It’s true that when you think of addiction treatment or drug rehab you likely think of completely, 100% ending your substance use. However, you should know that there are in fact alternatives to completely putting an end to your drinking or drug use. Ending your addiction is another story, especially if there are dangers putting your life at risk. This article will address the two other choices you have to quitting cold turkey.

If you want to get clean and sober, there are essentially three ways to do it. Each path isn’t going to be easy, but let’s take a look at your options. The following explanations will provide for you what you can expect on your journey of recovery.

Quitting Cold Turkey – Ending your substance use altogether is the method most people know. And if you’re familiar with the 12-step program of Alcoholics Anonymous (AA), then you know that every AA member is aiming for no use of alcohol or drugs whatsoever. It’s referred to as the abstinence model. This is a model that values one’s ability to remain sober for 1, 3, 10, or 20 years with certain milestones of sobriety. For instance, an Alcoholic Anonymous participant would receive a pin and acknowledgement for being sober for a certain number of years. Quitting all at once and staying sober is the goal for AA and any other model that values abstinence in order to reach sobriety.

Quitting Warm Turkey  – If you don’t want to quit all of the sudden, perhaps to avoid the withdrawal symptoms, then you can quit gradually. And there are a few ways to do this.

1. You can simply experiment with quitting. For instance, you might experiment with quitting a little bit at a time. You might for instance quit drinking or using drugs for one week and see how that goes. Instead of quitting all at once, you’re experimenting with letting go gradually of your substance use. One method that has worked for some is Moderation Management (MM).  This path to sobriety encourages substance use in moderation to prevent harm, addiction, and the destruction that addiction can cause. Like AA, it is a group of individuals who support one another at regular meetings. However, unlike the AA and 12-step method whose goal is abstinence from alcohol and drug use, MM allows members to set their own drinking goals as they feel appropriate. They recognize that someone might want to achieve “controlled drinking”, versus quitting. MM is for anyone who is not dependent on drugs or alcohol, who want to limit their use, but not necessary stop. The goal for members is to moderate their drinking in order to reduce any negative consequences. To do this, MM encourages members to follow particular drinking guidelines, limits, goal setting techniques, and a nine-step program for change.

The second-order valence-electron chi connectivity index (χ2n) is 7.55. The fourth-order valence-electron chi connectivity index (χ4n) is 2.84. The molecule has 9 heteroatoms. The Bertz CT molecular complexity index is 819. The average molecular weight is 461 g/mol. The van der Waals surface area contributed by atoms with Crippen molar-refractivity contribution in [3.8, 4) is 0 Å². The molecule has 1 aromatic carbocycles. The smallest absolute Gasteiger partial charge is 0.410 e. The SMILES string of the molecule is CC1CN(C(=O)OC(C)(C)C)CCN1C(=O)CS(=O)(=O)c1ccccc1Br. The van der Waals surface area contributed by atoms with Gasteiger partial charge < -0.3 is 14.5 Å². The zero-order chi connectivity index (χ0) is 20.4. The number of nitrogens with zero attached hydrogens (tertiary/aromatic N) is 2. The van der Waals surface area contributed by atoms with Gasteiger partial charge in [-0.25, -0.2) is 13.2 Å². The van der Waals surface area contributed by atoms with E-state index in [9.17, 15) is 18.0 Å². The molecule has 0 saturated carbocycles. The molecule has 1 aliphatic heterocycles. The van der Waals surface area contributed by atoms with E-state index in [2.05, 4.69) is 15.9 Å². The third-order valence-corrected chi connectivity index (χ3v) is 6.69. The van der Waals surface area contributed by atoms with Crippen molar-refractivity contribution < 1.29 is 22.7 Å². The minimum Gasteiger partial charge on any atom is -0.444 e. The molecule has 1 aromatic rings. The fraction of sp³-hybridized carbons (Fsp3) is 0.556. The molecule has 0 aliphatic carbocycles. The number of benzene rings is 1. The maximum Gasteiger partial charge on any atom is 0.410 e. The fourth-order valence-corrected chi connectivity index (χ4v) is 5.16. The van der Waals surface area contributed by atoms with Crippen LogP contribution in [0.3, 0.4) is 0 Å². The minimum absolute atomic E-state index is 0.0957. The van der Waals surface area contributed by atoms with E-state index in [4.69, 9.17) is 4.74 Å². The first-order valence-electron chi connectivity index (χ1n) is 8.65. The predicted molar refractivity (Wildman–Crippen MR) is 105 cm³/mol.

2. Work with a counselor familiar with harm reduction. Harm reduction is a new and growing topic in the field of drug and alcohol. It is a model that accepts a recovering addict where they’re at and does not stigmatize or judge for substance use. The goal of harm reduction is to minimize the amount of harm that takes place for a user. It does that by identifying the physiological, psychological, social and financial burdens of drug and/or alcohol use. Then, once those burdens are identified a counselor uses education and empowerment and attempts to minimize the harm a user might experience. In the reduction of harm model, drug treatment might include exploring ways that you could reduce the harm of the addiction. That might be drinking two nights a week instead of four. Or it might be refraining from driving while drinking. Drug treatment that uses the reduction of harm model might encourage you not to drink or use drugs when on medication, for example. However, drug treatment won’t judge you for your substance use and it won’t force abstinence. Yes, abstinence is an eventual goal, but it’s encouraged at the right stage of one’s recovery.

These are alternatives to bringing your drug and alcohol to an end quickly and completely. For some, quitting cold turkey isn’t the best option. This is particularly true for those who are self-medicating with alcohol or drugs for the pain they experience. Quitting gradually under the close observation of a doctor would be a better choice.

Abstinence and ending substance use gradually are options you’ll have to discuss with a doctor, psychologist, or therapist. However, be sure to contact a health professional for your highest safety.

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